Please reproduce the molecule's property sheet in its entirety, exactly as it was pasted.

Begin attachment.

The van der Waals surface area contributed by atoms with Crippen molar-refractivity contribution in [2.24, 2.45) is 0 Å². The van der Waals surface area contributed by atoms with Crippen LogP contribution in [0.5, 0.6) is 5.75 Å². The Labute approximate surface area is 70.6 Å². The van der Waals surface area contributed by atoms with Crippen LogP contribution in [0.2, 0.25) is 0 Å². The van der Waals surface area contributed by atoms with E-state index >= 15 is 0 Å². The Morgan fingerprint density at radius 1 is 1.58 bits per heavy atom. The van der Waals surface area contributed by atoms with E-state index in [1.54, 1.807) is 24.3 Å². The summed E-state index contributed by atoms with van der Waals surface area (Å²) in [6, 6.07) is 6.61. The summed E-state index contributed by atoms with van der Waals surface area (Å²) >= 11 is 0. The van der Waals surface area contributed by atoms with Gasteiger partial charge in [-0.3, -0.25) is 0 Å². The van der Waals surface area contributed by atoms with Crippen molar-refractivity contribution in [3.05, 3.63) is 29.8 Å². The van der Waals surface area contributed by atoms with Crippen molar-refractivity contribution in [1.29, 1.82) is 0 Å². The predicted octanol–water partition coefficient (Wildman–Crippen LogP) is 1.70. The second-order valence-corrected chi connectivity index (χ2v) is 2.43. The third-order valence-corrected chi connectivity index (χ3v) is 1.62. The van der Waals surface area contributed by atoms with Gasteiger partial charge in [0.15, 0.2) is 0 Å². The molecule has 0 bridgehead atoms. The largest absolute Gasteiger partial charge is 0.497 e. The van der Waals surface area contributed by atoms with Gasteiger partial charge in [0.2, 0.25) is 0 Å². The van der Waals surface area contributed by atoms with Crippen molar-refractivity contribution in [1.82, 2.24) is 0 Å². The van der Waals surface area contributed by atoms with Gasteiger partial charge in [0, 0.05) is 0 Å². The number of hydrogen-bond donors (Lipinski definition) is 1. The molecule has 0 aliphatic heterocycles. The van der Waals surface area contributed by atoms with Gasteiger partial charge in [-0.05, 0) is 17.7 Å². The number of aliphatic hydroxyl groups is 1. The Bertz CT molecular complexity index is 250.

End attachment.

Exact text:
The van der Waals surface area contributed by atoms with Crippen molar-refractivity contribution in [2.24, 2.45) is 0 Å². The van der Waals surface area contributed by atoms with Crippen LogP contribution in [0.5, 0.6) is 5.75 Å². The Labute approximate surface area is 70.6 Å². The van der Waals surface area contributed by atoms with Crippen LogP contribution in [0.2, 0.25) is 0 Å². The van der Waals surface area contributed by atoms with E-state index >= 15 is 0 Å². The Morgan fingerprint density at radius 1 is 1.58 bits per heavy atom. The van der Waals surface area contributed by atoms with E-state index in [1.54, 1.807) is 24.3 Å². The summed E-state index contributed by atoms with van der Waals surface area (Å²) in [6, 6.07) is 6.61. The summed E-state index contributed by atoms with van der Waals surface area (Å²) >= 11 is 0. The van der Waals surface area contributed by atoms with Gasteiger partial charge in [-0.3, -0.25) is 0 Å². The van der Waals surface area contributed by atoms with Crippen molar-refractivity contribution in [3.05, 3.63) is 29.8 Å². The van der Waals surface area contributed by atoms with Crippen molar-refractivity contribution in [1.29, 1.82) is 0 Å². The predicted octanol–water partition coefficient (Wildman–Crippen LogP) is 1.70. The second-order valence-corrected chi connectivity index (χ2v) is 2.43. The third-order valence-corrected chi connectivity index (χ3v) is 1.62. The van der Waals surface area contributed by atoms with Gasteiger partial charge in [0.15, 0.2) is 0 Å². The molecule has 0 bridgehead atoms. The largest absolute Gasteiger partial charge is 0.497 e. The van der Waals surface area contributed by atoms with Gasteiger partial charge in [0.2, 0.25) is 0 Å². The van der Waals surface area contributed by atoms with Crippen molar-refractivity contribution in [1.82, 2.24) is 0 Å². The van der Waals surface area contributed by atoms with Gasteiger partial charge in [0, 0.05) is 0 Å². The number of hydrogen-bond donors (Lipinski definition) is 1. The molecule has 0 aliphatic heterocycles. The van der Waals surface area contributed by atoms with Gasteiger partial charge in [-0.05, 0) is 17.7 Å². The number of aliphatic hydroxyl groups is 1. The Bertz CT molecular complexity index is 250.